(Bloomberg) -- The European Central Bank can’t fully disregard inflation dynamics and monetary policy in the US when charting its own path, Governing Council member Bostjan Vasle said. 

Even if the conditions in both economies may call for different responses, there are linkages that officials in Frankfurt will take into account, the Slovenian central-bank governor said in an interview in Washington, where he’s attending the International Monetary Fund and World Bank spring meetings.

“The economic situation in the US is at the moment different from the euro area,” Vasle said. “So, it’s a logical consequence that the reaction of monetary policy might also be different. But this divergence has limits.”

The remarks come after the ECB signaled it’s ready to cut interest rates in June and after inflation cooled to 2.4% in March. That’s a contrast to the US, where persistent price increases led Federal Reserve Chair Jerome Powell to say this week that officials will wait longer than previously anticipated before lowering borrowing costs. 

Several policymakers have said the ECB isn’t dependent on its US counterpart and that it acts on the basis of what’s happening in the euro area. Portuguese Governing Council member Mario Centeno told Bloomberg Wednesday the Frankfurt-based central bank isn’t “looking at the US.”

But Vasle argued “there is a significant probability that the drivers behind a higher or more persistent inflation in the US will also become visible in other parts of the world and also in the euro area.” He also cited “a lot of trade and financial flows between Europe and the US.”

One concern is that a prolonged period of monetary easing in Europe with the US not acting to the same extent could dent the euro. President Christine Lagarde said earlier Wednesday that officials will watch fluctuations “very carefully,” despite not targeting a particular level.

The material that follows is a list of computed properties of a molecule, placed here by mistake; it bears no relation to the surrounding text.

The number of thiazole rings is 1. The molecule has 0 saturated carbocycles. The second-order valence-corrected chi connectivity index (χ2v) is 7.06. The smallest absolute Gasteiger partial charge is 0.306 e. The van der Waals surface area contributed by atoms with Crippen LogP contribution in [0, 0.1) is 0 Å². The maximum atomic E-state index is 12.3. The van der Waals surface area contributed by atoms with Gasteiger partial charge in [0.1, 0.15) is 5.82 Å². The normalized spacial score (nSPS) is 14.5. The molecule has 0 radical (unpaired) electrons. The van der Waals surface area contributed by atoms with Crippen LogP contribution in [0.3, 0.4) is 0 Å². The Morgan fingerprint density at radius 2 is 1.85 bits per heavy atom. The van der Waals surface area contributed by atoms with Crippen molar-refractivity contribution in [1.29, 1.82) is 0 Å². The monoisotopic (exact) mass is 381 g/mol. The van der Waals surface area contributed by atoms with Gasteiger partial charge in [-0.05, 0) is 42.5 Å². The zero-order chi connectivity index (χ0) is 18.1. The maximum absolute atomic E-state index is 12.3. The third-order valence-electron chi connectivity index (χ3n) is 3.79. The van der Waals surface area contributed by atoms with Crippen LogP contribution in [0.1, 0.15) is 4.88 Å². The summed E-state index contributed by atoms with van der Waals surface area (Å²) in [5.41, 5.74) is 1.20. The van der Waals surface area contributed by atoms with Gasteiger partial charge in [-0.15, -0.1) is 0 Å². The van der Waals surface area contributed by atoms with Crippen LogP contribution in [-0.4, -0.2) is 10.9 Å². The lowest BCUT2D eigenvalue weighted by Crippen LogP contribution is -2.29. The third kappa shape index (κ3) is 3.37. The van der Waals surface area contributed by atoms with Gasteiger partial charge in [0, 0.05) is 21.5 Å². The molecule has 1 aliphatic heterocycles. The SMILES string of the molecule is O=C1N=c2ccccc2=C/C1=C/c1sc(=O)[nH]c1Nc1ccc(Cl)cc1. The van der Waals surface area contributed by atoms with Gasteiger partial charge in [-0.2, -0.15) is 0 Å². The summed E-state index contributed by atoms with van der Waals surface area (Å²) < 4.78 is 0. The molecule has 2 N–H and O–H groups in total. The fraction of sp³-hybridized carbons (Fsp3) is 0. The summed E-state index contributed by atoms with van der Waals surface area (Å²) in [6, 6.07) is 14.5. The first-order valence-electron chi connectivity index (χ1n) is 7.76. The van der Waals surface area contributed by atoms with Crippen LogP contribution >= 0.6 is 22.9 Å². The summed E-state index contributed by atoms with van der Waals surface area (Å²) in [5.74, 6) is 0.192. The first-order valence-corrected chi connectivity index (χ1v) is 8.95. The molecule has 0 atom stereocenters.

Speaking to lawmakers on Thursday, Vice President Luis de Guindos insisted that the ECB isn’t committing to a particular rate path, while reiterating the central bank’s stance that a continuation in the downward trend in inflation should allow easing.

A first move in June appears likely, and more may follow in the months to come if the ECB’s economic projections are confirmed by reality, Vasle said. 

“If the current baseline materializes, then it’ll very soon become appropriate to lower the level of restriction and to follow that up with further steps in the second half of the year,” he said. “When we start the process of lowering interest rates, to me it would be appropriate to discuss further steps as well — related to the pace, the frequency and also the end point.”

Vasle still cautioned that any potential cuts in borrowing costs could yet be derailed. 

“One can easily imagine a scenario in which geopolitical tensions become visible in energy and other prices and then we have to take this into account,” he said.

Officials have singled out data on wage developments in the first quarter as particularly important in judging the strength of underlying inflation. While most comprehensive evidence will only become available over the coming weeks, there are reasons to be optimistic, according to Vasle. 

“The wage data for the first quarter that we’ve seen so far is relatively favorable,” he said. “If everything goes as it seems at the moment with wages, inflation will moderate and we will be in a position to be less and less restrictive throughout the year.”

(Updates with Guindos in eighth paragraph)

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